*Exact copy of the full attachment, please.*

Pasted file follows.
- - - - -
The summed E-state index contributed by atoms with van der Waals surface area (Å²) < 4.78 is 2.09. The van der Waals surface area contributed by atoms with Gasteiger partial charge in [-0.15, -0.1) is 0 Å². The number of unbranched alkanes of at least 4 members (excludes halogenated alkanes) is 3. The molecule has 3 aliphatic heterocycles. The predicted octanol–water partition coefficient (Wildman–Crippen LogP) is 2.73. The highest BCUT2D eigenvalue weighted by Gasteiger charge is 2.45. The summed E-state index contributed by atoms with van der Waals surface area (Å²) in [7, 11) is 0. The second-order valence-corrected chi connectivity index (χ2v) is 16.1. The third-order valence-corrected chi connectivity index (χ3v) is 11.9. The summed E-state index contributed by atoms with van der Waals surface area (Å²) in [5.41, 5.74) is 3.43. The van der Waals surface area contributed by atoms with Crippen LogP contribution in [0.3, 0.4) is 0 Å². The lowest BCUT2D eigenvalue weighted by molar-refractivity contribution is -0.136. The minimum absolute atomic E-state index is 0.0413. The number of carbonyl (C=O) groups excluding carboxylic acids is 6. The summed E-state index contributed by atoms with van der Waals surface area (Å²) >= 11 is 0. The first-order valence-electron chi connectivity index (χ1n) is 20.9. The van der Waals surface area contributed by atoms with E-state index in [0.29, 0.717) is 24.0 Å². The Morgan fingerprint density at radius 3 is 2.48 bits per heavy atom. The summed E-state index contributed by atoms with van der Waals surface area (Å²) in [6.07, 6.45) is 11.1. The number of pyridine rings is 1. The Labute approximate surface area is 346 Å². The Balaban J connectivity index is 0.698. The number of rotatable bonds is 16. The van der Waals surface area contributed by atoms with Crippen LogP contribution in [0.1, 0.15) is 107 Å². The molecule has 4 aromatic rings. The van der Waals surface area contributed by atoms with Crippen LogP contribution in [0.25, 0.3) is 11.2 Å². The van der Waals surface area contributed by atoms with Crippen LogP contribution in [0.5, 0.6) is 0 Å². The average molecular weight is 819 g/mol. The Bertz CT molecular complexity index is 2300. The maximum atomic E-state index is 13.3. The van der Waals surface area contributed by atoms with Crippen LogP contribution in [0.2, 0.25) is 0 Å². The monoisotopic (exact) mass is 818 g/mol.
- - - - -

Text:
The summed E-state index contributed by atoms with van der Waals surface area (Å²) < 4.78 is 2.09. The van der Waals surface area contributed by atoms with Gasteiger partial charge in [-0.15, -0.1) is 0 Å². The number of unbranched alkanes of at least 4 members (excludes halogenated alkanes) is 3. The molecule has 3 aliphatic heterocycles. The predicted octanol–water partition coefficient (Wildman–Crippen LogP) is 2.73. The highest BCUT2D eigenvalue weighted by Gasteiger charge is 2.45. The summed E-state index contributed by atoms with van der Waals surface area (Å²) in [7, 11) is 0. The second-order valence-corrected chi connectivity index (χ2v) is 16.1. The third-order valence-corrected chi connectivity index (χ3v) is 11.9. The summed E-state index contributed by atoms with van der Waals surface area (Å²) in [5.41, 5.74) is 3.43. The van der Waals surface area contributed by atoms with Crippen LogP contribution in [0.3, 0.4) is 0 Å². The lowest BCUT2D eigenvalue weighted by molar-refractivity contribution is -0.136. The minimum absolute atomic E-state index is 0.0413. The number of carbonyl (C=O) groups excluding carboxylic acids is 6. The summed E-state index contributed by atoms with van der Waals surface area (Å²) >= 11 is 0. The first-order valence-electron chi connectivity index (χ1n) is 20.9. The van der Waals surface area contributed by atoms with E-state index in [0.29, 0.717) is 24.0 Å². The Morgan fingerprint density at radius 3 is 2.48 bits per heavy atom. The summed E-state index contributed by atoms with van der Waals surface area (Å²) in [6.07, 6.45) is 11.1. The number of pyridine rings is 1. The Labute approximate surface area is 346 Å². The Balaban J connectivity index is 0.698. The number of rotatable bonds is 16. The van der Waals surface area contributed by atoms with Crippen LogP contribution in [0.1, 0.15) is 107 Å². The molecule has 4 aromatic rings. The van der Waals surface area contributed by atoms with Crippen LogP contribution in [0.25, 0.3) is 11.2 Å². The van der Waals surface area contributed by atoms with Crippen LogP contribution in [0.5, 0.6) is 0 Å². The average molecular weight is 819 g/mol. The Bertz CT molecular complexity index is 2300. The maximum atomic E-state index is 13.3. The van der Waals surface area contributed by atoms with Crippen LogP contribution in [0.2, 0.25) is 0 Å². The monoisotopic (exact) mass is 818 g/mol.